Breast Implants Removal Information?

I received submuscular Mentor saline implants (340 cc) fifteen years ago in Montréal, Quebec (from a 34A to now a 40 C/D). For the past several years, however, I have been considering their removal. I recently had another baby 2 years ago and my breasts are larger than I want them to be and also lower than I want them.

I would like some information on implant removal— what is involved in the procedure (scraping of implant off tissue or bone), how long it takes, how much recovery time, and any possible reconstruction that may be needed.


Doctor Answers 11

Breast implant removal

What your breasts will look like after explantation  depends on several factors such as: the quality of skin elasticity (the better the elasticity the better the skin will bounce back),  the size of the implants used (the larger the implant the more trouble you may have with redundant skin), and the amount of breast tissue present at this time (which may have changed since the time of your breast augmentation). 
Life experience since your breast augmentation procedure, such as pregnancy or weight gain weight loss, will  potentially influence the factors discussed above. If you take these factors into consideration and apply them  to your specific circumstances you may get a good idea of what to expect after the implants are removed.
Occasionally, I see patients who just want the implants removed because they don't want the implants "to be a part of them" anymore.  Make sure you think about this and that this is the right thing for you.  It's difficult to say if you need a lift after removal -- no one will know exactly what your breasts will look like after the implants are removed until it is done.  Talk to a well-trained and experienced board-certified plastic surgeon and get good advice.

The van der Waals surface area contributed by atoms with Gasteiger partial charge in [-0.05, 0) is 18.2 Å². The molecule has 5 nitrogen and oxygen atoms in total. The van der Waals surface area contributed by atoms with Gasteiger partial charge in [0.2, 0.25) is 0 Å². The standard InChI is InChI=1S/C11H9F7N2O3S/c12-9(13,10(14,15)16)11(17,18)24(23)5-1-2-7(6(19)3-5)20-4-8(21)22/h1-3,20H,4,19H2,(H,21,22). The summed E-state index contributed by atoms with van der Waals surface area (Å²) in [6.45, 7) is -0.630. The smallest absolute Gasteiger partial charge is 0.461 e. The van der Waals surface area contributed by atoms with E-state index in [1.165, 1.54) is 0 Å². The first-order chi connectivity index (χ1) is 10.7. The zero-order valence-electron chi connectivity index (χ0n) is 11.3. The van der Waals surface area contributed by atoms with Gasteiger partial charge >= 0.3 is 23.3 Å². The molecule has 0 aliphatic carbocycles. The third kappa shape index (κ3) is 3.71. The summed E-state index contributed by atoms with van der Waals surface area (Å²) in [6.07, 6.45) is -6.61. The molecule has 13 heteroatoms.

Best wishes.

San Diego Plastic Surgeon
5.0 out of 5 stars 1,498 reviews

Process of breast implant removal (explantation)

In this instance, surgeons typicallyremove the implant which can be performed under local anesthesia. A period of observation proceeds to assess the need for a lift. Alternatively you could deflate the implant in place and evaluate the need for a lift two weeks later.

Otto Joseph Placik, MD
Chicago Plastic Surgeon
4.9 out of 5 stars 82 reviews

Breast Implant Removal/Revision Surgery

I often remove breast implants for clients wishing to upgrade their breast appearance after 15 years.   The options are to remove the breast implants and no longer have the issue of the maintenance of implants or to replace the implants with the newer Mentor saline as eventually implants do wear out.  If after you second baby your breast tissue is saggy and your nipple is lower than desired you would maybe consider a breast lift either with or without breast implants.  Basically after talking with my clients about both of these options and advising them on how they would look after removal most often they tend to replace their implants just to have the fullness and youthful appearance.  Remember breast implants both saline and silicone come in all sizes and shapes and the Mentor manufacturer has a much better selection today as was available15 years ago.  Breast implant surgery removal is normally a one and half hour surgery in my practice and is done under general anesthesia.  The scar tissue that is formed around the breast implant is removed so if you do not replace the implant this area will not be hard after the surgery.

John Ward, MD (retired)
Phoenix Plastic Surgeon
4.9 out of 5 stars 67 reviews

Sounds like removal and a lift for you probably.


The recovery and other issues really revolve around what you have done. It is usually well tolerated really.


Best Regards,

John Di Saia MD

John P. Di Saia, MD
Orange Plastic Surgeon
5.0 out of 5 stars 27 reviews

Removing an old breast implant is easy.

Removal of your old saline implants is easy.  Takes about 10 minutes and not scraping of bone or muscle is necessary.  If your breasts need reshaping, then a mastopexy could be done concurrently.  This takes about 2 hours and results in incisions you would ordinarily not have with implant removal alone.

Vincent N. Zubowicz, MD
Atlanta Plastic Surgeon